Friday, May 24, 2013

Interview with D K Mok

Are the traits of anyone close to you apparent in your characters?
For me, part of the fun of writing is creating characters who aren’t like anyone I know. I love constructing backstories, personal histories and complicated agendas, and I tend to create the kind of people I think it’d be interesting to meet. Some of my characters are people I’d like to hang out with. Some of them are people I’d be curious to observe from a safe distance.

What would you like for readers to take away from your novel/novels?
First and foremost, I’d like readers to be entertained. Books remain a great source of inspiration, adventure, enchantment and comfort for me, and I want my stories to be enjoyable to read. Beyond that, I hope some readers will find my stories thought provoking or meaningful. I love writing the kind of stories I wish there’d been more of particularly when I was younger, and it’d be fantastic if someday, someone read one of my stories, and identified with it in the same way I was affected by my favourite authors at crucial times in my life. There’s something wonderful about reading a story and realising ‘I’m not the only one who feels this way – this story was written for someone like me.’

Is there one book that has had an impact on not only your writing, but on you personally?
There are so many books that have had an impact on me! Many of Sir Terry Pratchett’s books, in particular, had a profound effect on me during my high school years – Guards, Guards, Small Gods, Hogfather, to name a few. His stories are not only masterfully written, but they challenged my ideas about the world, and myself, at a time when I was still working out what kind of a person I wanted to be. His stories made me realise that the person you are is shaped not only by the epic, life-changing decisions you make, but also by the day-to-day things you stand up for. Becoming a better person is an active, lifelong challenge.

Which came first for you--the characters, the idea for the setting, or the plot?
For my short story, ‘Autumn Moon’, which features in the anthology Holiday Magick, I knew I wanted to write a story about the Chinese Dragon Boat Festival. The original legend involves tragic poets and the fall of kingdoms, and I thought it’d be fun to create a story about a contemporary woman whose life unexpectedly intersects with this epic, dramatic myth.
For my urban fantasy novel, The Other Tree, which comes out via Spence City in December 2013, the concept came first. My sister, Anne – who’s also a writer – mentioned one day that she’d like to read a story about people searching for the Biblical Tree of Life. My imagination ran away with this idea and wouldn’t come back. I decided that I wanted to write a novel in which the protagonists were a young, outcast botanist – Chris, and a sardonic, campus priest – Luke, who team up to hunt for the Tree of Life, in an adventure romp across the globe. As the project evolved, The Other Tree also became a much more personal story about family, mortality, and priorities.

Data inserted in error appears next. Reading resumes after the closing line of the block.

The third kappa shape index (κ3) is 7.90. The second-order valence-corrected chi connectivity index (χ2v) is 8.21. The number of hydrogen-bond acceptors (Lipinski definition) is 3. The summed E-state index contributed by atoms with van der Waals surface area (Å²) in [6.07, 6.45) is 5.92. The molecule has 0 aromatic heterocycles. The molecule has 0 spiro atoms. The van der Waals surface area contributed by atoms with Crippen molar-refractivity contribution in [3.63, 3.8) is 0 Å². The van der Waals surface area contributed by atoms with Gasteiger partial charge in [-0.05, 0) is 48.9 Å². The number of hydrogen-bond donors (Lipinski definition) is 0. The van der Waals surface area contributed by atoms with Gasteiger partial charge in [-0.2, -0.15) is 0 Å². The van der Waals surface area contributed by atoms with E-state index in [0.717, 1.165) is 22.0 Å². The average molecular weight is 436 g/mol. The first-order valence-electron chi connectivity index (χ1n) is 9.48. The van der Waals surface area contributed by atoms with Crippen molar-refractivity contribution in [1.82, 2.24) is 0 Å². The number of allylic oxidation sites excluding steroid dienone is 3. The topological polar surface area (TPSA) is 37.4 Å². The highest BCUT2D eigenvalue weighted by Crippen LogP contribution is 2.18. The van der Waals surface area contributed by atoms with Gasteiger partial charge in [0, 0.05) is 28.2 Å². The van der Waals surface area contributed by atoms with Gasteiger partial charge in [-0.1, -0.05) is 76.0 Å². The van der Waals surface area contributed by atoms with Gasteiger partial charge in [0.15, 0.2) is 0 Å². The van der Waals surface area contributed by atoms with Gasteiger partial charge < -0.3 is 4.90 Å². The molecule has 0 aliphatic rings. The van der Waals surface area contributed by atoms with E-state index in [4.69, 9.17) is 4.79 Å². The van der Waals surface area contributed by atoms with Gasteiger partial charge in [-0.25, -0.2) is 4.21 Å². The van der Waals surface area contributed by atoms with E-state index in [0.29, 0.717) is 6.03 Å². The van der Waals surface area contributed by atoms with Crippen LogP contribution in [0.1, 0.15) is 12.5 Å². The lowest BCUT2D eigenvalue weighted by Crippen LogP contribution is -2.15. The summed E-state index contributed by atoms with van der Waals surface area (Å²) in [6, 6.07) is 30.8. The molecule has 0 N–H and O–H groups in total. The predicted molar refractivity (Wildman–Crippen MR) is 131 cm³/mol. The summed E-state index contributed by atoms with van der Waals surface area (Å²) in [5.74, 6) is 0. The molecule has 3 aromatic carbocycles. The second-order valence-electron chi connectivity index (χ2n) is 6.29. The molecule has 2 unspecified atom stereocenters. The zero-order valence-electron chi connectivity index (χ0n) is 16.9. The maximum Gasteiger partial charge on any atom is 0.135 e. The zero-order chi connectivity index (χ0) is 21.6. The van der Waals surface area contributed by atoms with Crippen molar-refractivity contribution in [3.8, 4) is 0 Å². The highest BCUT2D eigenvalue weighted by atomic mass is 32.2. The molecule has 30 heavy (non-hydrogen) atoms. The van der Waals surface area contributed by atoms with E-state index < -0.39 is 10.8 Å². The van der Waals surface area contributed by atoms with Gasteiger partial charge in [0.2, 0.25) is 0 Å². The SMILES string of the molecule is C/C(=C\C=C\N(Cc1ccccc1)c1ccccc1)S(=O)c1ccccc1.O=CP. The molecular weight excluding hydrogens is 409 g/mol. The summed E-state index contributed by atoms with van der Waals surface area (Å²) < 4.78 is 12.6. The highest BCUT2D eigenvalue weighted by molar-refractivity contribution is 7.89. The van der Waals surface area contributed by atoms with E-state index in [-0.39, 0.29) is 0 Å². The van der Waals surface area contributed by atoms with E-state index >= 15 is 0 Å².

Tell us something about your book that we wouldn’t know just by reading the blurb.
The Other Tree is an urban fantasy adventure, but I’m a bit of a pop-culture nerd, so I couldn’t resist scattering the novel with a few references to sci-fi, fantasy and gamer culture. If you’re a nerd, you’ll spot the in-jokes. If you aren’t, hopefully you’ll enjoy the action adventure and unfolding mystery.

Is there one piece of advice you wish someone would have given you before you started writing?
I think one of the most useful pieces of advice remains very relevant for me today – be true to yourself, and keep writing the stories that matter to you.

Holiday Magick

Other Novels include:
(Coming this December from Spence City)
Immortality. Truth. Family.
Pick one.
It’s been four years since Chris Arlin graduated with a degree that most people think she made up, and she’s still no closer to scraping up funding for her research into rare plants. Instead, she’s stacking shelves at the campus library, until a suspiciously well-dressed man offers her a lucrative position on a scientific expedition.

For Chris, the problem isn’t the fact that they’re searching for the Biblical Tree of Life. Nor is it the fact that most of the individuals on the expedition seem to be fashionably lethal mercenaries. The problem is that the mission is being backed by SinaCorp, the corporation responsible for a similar, failed expedition on which her mother died eleven years ago.

However, when Chris’s father is unexpectedly diagnosed with inoperable cancer, Chris sees only one solution. Vowing to find the Tree of Life before SinaCorp’s mercenaries, Chris recruits Luke, an antisocial campus priest undergoing a crisis of faith. Together, they embark on a desperate race to find Eden.
However, as the hunt intensifies, Chris discovers growing evidence of her mother’s strange behavior before her death, and she begins to realize that SinaCorp isn’t the only one with secrets they want to stay buried.

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